Global Views
   Middle East & Africa
 Embassy News
 Arts & Living
 Travel & Hotel
 Medical Tourism New
 Letters to Editor
 Photo Gallery
 News Media Link
 TV Schedule Link
 News English
 Hospitals & Clinics
 Flea Market
 Moving & Packaging
 Religious Service
 Korean Classes
 Korean Weather
 Real Estate
 Home Stay
 Room Mate
 English Teaching
 Job Offered/Wanted
 Hotel Lounge
 Foreign Exchanges
 Korean Stock
 Business Center
 PR & Ads
 Arts & Performances
 Restaurants & Bars
 Tour & Travel
 Shopping Guide
 Foreign Missions
 Community Groups
 Foreign Workers
 Useful Services
 ST Banner Exchange
  Global Views
Critical Questions:
Shinzo Abe Rolls On
Special Contribution
By Mike Green & Nick Szechenyi
Japanese Prime Minister Shinzo Abe (left) speaks while US President Donald Trump looks on at a gathering in 2017.

Today Prime Minister Shinzo Abe of Japan won a third term as president of the ruling Liberal Democratic Party (LDP) and is on track to remain in power for another three years. Abe took a dent from party rival Shigeru Ishiba in the process but will now move to further solidify his control of the party with little pressure from a fractured opposition. He faces some political hurdles in the months ahead but could remain prime minister until 2021—ample time to further a policy agenda centered on sustainable growth, defense, and constitutional reform. Abe will now pivot quickly to diplomacy as he prepares for a critical meeting with President Trump next week focused mainly on trade and North Korea.

Q1: How convincing was Abe’s victory in the party leadership race?

A1: There were 810 votes at stake—405 from LDP parliamentarians and 405 from rank-and-file party members—and Abe won convincingly 553-254 with support from about 81 percent of parliamentarians and 55 percent of party members (Abe secured 329 and 224 votes from each group, respectively, while Ishiba garnered 73 and 181). Ishiba also challenged Abe back in 2012 and was popular with grassroots party members but failed to secure enough endorsements from his fellow Diet (parliament) members. A similar dynamic played out this time as almost all the parliamentary factions within the LDP endorsed Abe and propelled him to victory. Recent public opinion polls showed Abe’s overall popularity declining relative to Ishiba and Shinjiro Koizumi, the torch bearer for the younger generation of the LDP who endorsed Ishiba and is in the spotlight for the next leadership race in 2021. But Abe’s poll numbers among LDP supporters held steady despite some political scandals over the last year that threatened to damage his credentials. It is too early to tell whether Ishiba’s performance and Koizumi’s endorsement will affect Abe’s political capital, but how Abe prepares to use this new mandate will become clear if there is a cabinet reshuffle in October where he could face pressure to include new faces in the leadership ranks.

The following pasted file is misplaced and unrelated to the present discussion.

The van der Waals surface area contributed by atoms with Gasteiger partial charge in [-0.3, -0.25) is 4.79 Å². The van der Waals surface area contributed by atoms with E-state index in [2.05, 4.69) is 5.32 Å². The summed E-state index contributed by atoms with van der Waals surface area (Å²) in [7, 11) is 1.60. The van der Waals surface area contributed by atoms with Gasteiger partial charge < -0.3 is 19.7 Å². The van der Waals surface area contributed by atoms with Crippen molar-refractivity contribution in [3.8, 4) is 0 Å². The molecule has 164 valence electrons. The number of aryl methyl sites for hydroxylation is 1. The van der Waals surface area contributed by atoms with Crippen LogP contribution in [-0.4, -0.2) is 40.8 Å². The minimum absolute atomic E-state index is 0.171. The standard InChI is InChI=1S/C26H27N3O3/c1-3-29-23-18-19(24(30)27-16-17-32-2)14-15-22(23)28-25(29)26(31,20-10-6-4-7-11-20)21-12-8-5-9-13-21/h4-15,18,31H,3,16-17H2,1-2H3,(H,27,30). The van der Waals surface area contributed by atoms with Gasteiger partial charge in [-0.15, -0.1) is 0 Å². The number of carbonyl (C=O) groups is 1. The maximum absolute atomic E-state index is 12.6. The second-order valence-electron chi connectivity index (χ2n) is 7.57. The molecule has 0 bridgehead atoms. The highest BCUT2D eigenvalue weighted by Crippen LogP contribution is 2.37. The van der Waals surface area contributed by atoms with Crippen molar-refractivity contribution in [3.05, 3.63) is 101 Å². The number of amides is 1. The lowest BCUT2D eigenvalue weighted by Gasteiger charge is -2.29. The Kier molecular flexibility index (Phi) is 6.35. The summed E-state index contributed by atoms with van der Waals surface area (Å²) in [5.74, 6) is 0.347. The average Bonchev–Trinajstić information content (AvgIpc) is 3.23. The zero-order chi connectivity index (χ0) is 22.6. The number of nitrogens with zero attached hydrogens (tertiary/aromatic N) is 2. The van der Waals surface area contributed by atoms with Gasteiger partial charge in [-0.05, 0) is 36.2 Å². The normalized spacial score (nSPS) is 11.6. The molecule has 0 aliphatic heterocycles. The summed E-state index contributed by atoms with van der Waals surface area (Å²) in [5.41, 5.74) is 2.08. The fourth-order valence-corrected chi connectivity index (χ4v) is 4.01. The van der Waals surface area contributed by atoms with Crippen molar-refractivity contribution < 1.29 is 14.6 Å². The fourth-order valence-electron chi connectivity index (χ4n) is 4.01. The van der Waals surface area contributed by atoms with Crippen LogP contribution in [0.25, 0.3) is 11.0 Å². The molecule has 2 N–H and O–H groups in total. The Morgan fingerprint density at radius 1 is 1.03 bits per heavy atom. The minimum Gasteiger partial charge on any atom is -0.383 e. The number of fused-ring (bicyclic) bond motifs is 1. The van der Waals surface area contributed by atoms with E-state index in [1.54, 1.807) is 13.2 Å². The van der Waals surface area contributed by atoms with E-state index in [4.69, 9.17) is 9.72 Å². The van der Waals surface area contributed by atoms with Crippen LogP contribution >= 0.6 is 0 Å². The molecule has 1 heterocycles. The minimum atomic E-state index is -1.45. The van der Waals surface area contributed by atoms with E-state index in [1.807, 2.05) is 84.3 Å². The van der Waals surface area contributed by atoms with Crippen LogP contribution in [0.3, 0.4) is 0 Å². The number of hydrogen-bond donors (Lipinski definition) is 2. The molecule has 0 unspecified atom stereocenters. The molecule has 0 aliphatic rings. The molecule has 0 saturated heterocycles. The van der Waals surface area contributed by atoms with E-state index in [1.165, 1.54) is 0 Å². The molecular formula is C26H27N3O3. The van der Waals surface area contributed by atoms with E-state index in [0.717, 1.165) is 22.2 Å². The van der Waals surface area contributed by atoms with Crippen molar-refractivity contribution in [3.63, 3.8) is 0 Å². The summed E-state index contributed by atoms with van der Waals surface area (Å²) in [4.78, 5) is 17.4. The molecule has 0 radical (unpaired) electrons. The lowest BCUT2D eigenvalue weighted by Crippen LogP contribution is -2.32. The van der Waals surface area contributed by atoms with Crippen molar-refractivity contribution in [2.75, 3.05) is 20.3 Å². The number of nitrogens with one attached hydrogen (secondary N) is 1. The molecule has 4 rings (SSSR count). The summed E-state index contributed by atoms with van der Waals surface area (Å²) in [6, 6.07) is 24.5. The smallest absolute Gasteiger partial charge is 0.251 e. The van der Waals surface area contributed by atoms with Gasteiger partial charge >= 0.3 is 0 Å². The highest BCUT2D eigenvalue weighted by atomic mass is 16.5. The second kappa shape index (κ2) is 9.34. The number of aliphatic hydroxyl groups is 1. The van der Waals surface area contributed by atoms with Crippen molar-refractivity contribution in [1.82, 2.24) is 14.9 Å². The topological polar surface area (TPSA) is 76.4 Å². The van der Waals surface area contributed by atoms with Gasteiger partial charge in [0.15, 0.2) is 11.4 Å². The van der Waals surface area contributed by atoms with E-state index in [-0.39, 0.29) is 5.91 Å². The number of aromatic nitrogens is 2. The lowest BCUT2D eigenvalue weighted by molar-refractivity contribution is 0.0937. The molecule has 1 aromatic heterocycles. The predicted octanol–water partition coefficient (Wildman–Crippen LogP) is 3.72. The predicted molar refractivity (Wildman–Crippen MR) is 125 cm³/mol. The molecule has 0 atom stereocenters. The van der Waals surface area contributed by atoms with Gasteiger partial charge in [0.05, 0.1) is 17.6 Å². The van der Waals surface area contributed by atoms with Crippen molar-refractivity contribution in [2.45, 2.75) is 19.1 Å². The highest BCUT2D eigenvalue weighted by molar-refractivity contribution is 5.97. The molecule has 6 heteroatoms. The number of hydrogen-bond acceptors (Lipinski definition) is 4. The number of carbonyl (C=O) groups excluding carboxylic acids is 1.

Abe’s victory in this race affords him a third and final three-year term as party leader (the LDP changed party rules last year to allow three consecutive terms), positioning him to remain prime minister until 2021. Abe faces two challenges next year in the form of nationwide local elections and a poll in the Upper House of the Diet, but the opposition parties are weak and have failed to present a coherent alternative to Abe’s policy agenda, which he will now pursue vigorously with his political standing secured.

Q2: What will Abe do with his fresh political capital?

A2: Abe is expected to further implement his economic growth strategy (dubbed “Abenomics”) comprised of monetary easing, fiscal stimulus, and wide-ranging structural reforms as engines for sustainable growth. The labor market and social security will likely feature most prominently during his third term, though he also will continue to champion trade liberalization as a staunch proponent of the Trans-Pacific Partnership (TPP) aimed at introducing high standards for regional economic integration. Abe will also address national defense. The government is currently drafting a fresh defense strategy and procurement budget to strengthen Japan’s capabilities in new domains such as space and cyber and acquire additional missile defense and air and maritime assets in response to an array of regional security challenges. Abe also would like to revise the constitution to clarify the role of Japan’s self-defense forces while preserving the war-renouncing Article 9 and could begin that quest in earnest this fall, though the bar is high as amendments require two-thirds support in both houses of the Diet and majority support in a public referendum. Domestic political stability also allows Abe to prioritize his foreign policy agenda centered on strengthening the U.S.-Japan alliance, networking with like-minded states in the Indo-Pacific region, and shaping regional and global institutions to preserve the rules-based international order. Abe will try to display his diplomatic bona fides at the UN General Assembly in New York next week where he also will meet separately with several world leaders including President Trump, with whom he enjoys close personal ties; he will use those ties to weather potential headwinds in U.S.-Japan relations over trade and North Korea policy.

Q3: Will U.S.-Japan relations remain on track?

A3: Abe arguably navigated the U.S. political transition better than any other world leader and succeeded in establishing personal ties with President Trump to sustain the vitality of the U.S.-Japan alliance. That camaraderie was most evident on North Korea policy where the two leaders shared a common approach based on isolating and pressuring the regime; but Trump’s shift to diplomacy earlier this year caught Japan by surprise and led Abe to endorse Trump’s summit with Kim Jong-un in Singapore while cautioning against any concessions absent concrete evidence of denuclearization. Abe will likely do the same next week, applauding the temporary reduction in tensions while urging the president not to sign a peace declaration with North Korea. Abe also will have to walk a fine line on trade as Trump is eager to reduce the bilateral trade deficit with Japan and could threaten to impose automobile tariffs in addition to tariffs on steel and aluminum levied against Japan earlier this year. Abe could highlight Japan’s contributions to the U.S. economy and suggest that a bilateral trade dialogue initiated last month serve as the vehicle for addressing any grievances. Abe and Trump met in April and June of this year and sounded a positive note about the U.S.-Japan alliance despite apparent differences on North Korea and trade, and chances are their close personal relationship will produce similar optics next week.